It’s ridiculous, really. It’s just Ben. Beatrice knows him, she loves him, it’s going to be fine- but she can’t shake the nerves that have been bubbling up inside her, more and more, the closer she gets to Wellington, to seeing him again. She barely slept last night, just tossed and turned, impatient to be gone.
Meg thinks she’s being silly, thinks the rules will be forgotten as soon as they arrive. Ben won’t be able to resist at least kissing Bea hello, and then he’ll get punished, and that will be the end of it. Beatrice will be right there, in the flat, and there will be nothing else for it. The flatmates will have to let them be together. They’ll find another way to matchmake Peter and Balthazar.
Bea leans back against the passenger seat of Meg’s car, clicking her phone open to look at the lockscreen. Herself and Ben and Hero, sprawled in the grass on a summer day in Auckland, all beaming and laughing together. She runs her finger along the screen near Ben’s smiling face, thinking how, after this photo, she had rolled over and into his arms, laughing all along.
Her finger slips, and the picture disappears, leaving behind the black screen where she enters her code to unlock the phone.
She sighs, looking out the window as rolling green hills and blue sky rush past. Bea loves road-tripping through the New Zealand countryside. It reminds her of being small, counting sheep with her dad and bouncing up and down with glee, knowing she’d soon get to play with cousin Hero in Auckland for the rest of the summer, and it was all just a car ride away. This trip is in the opposite direction, back to Wellington. The ride that usually went with tears and tantrums and sulking, leaving her friends behind. Everything is backwards now.
When she went home after summers with her cousins, Beatrice had forgotten them absurdly quickly. She’d been a kid, distracted and busy with school and her year-round friends. Summer was temporary, easily forgotten. She missed Hero and Leo and Peter, sure, but she wasn’t a lonely kid. Life was still full of light and fun and football practice, and summer would come again.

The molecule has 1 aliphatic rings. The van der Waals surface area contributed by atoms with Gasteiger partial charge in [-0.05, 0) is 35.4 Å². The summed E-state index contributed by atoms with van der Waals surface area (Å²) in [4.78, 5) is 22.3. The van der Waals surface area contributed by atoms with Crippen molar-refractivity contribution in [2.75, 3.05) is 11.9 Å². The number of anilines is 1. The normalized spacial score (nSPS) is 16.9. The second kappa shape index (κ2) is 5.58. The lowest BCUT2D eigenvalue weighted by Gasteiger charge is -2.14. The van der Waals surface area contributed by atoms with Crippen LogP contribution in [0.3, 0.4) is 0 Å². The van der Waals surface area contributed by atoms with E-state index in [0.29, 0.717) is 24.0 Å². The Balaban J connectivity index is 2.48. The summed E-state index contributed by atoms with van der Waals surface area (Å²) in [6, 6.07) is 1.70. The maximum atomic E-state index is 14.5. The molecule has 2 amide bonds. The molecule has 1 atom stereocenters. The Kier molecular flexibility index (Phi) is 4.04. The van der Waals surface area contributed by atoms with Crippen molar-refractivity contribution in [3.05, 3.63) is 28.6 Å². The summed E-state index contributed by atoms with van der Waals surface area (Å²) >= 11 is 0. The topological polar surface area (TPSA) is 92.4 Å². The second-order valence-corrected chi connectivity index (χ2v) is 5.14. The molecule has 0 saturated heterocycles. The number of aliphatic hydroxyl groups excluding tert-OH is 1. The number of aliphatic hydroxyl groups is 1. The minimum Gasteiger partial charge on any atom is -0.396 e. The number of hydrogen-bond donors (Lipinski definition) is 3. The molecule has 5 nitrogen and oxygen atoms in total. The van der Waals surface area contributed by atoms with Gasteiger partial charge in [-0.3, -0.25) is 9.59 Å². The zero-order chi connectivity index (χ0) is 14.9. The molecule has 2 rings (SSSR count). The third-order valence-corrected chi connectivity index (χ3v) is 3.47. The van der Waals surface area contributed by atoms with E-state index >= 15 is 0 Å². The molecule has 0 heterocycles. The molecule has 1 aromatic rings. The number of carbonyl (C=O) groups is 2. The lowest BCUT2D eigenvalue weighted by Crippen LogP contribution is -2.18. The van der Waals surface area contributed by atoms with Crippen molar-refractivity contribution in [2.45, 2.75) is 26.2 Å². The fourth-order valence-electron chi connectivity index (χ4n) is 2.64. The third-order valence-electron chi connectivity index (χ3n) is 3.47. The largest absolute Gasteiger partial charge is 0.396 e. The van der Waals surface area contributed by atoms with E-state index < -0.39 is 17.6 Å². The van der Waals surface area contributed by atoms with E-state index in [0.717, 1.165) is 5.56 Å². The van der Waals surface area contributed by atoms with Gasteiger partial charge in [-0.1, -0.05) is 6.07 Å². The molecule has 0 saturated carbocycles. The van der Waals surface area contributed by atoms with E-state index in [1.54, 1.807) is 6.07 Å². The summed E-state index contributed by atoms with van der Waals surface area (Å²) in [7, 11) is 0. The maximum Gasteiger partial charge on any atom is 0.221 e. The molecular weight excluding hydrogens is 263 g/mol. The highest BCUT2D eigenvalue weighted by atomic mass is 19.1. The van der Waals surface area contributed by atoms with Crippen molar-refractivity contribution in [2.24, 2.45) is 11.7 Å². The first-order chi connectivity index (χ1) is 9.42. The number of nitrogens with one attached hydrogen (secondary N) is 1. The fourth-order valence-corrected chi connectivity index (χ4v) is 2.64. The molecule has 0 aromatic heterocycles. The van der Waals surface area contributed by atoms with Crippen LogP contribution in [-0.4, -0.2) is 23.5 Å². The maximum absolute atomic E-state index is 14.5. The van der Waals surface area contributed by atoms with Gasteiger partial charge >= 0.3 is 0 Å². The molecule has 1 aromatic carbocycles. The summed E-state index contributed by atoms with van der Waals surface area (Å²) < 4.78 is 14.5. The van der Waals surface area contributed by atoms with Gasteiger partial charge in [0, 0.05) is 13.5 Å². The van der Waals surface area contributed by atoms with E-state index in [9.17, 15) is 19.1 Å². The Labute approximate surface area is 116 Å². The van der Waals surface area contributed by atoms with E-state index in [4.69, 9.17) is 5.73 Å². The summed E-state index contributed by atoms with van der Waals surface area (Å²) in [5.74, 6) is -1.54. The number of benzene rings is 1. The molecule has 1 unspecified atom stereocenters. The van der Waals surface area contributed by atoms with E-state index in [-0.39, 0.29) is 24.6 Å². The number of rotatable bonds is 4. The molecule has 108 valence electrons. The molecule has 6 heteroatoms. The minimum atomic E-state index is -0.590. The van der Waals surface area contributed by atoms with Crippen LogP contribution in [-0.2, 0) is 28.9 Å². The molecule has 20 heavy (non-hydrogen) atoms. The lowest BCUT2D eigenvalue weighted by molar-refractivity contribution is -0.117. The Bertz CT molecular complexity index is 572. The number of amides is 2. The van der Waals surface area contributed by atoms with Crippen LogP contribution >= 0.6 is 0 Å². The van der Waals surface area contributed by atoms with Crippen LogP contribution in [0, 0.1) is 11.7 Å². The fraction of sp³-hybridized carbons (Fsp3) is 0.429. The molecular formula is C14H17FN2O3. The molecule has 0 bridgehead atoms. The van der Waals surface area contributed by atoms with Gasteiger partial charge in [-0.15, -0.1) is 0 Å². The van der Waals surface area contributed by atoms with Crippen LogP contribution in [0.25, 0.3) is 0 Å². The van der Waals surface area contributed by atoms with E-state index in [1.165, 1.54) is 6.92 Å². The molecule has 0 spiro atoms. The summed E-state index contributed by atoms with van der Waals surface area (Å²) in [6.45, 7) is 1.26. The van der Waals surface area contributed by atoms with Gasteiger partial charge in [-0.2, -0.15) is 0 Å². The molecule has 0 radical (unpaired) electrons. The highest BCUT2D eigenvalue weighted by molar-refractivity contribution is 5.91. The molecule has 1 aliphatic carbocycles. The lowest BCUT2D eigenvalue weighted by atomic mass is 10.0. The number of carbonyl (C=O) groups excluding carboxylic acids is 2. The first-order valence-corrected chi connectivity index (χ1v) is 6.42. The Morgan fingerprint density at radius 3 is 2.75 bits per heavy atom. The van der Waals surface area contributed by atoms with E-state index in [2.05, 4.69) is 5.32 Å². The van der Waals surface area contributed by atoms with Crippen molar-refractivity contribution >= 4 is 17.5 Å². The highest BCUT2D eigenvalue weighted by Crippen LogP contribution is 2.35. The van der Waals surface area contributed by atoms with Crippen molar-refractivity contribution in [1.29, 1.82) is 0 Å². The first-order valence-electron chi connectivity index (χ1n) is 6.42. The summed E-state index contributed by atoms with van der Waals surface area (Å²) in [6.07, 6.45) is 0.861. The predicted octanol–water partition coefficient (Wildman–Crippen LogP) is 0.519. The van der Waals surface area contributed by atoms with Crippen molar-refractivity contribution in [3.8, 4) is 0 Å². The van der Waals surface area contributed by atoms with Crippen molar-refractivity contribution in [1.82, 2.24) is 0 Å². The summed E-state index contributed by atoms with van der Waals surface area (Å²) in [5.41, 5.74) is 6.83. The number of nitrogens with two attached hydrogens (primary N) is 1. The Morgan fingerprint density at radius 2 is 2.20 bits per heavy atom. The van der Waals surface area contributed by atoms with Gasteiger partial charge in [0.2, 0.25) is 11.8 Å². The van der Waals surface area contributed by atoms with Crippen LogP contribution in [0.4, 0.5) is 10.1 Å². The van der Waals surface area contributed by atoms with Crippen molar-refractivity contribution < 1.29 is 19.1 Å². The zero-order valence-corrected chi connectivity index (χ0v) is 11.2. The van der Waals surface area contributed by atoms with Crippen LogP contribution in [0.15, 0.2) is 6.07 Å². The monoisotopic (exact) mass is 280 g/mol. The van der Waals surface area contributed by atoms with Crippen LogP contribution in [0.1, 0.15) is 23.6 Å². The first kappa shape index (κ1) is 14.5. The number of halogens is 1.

Being left behind in Auckland was a new experience for Bea, and it came with a different kind of loneliness.
Thinking about her lockscreen picture, Bea can still feel the sensation of Ben’s warm body against hers, shaking with laugher but holding her steady, too. The absence of that warmth is a ghost that follows Beatrice wherever she goes, except when she’s on Skype with him. It’s a silence that’s very hard to break, when the person you most want to talk to is just out of your reach.
She thinks of last night, Skyping with Ben for the last time before Wellington, trying to combat the emptiness of her room with the sound of his breathing, the whisper of his voice. Bea remembers drifting off with Ben’s voice still in her ears, falling asleep just like they would if they were actually in the same room. This morning, her laptop had died with the Skype window still open.
“I’m wasting my time in Auckland,” Beatrice had told Ben, last night. “It’s like I’ve hit a rut— I want my life to start already, but I’m afraid to really let it. Meg’s right. I need to start the trip now. And anyway, I’m sick of being stuck here, without you.”
It’s true, and Bea feels it every second of the car ride, in every song that she and Meg sing along to on the radio. In every moment that she watches the clouds go by, and every second of the amazing conversation they have with their new friend Kitso Harper, when they pick him up by lucky chance, hitchhiking back to town.
“Oh, so you’re the one who’s dating Ben,” Kit says in his easy, offhanded way. “He talks a lot about you. What brings you to Wellington?” He laughs, but his tone says, man, good luck.
Beatrice beams. So, Ben talks about her enough that Kit knows who she is. Kit thinks the rules are funny, something to roll his eyes at, something that won’t last. It's fine.
“Just visiting,” she says. “How about you?”
“It’s too quiet without you around,” she remembers telling Ben, in one of those first Skype calls after he moved away. The noise in the car fills her head and her heart. She’s nineteen years old and laughing on a road trip with her friends, and she’s going to see her boyfriend, and it’s good.
Bea can feel her loneliness and worry getting smaller and smaller, like a sad little town in the rearview mirror.
She texts him: Almost there.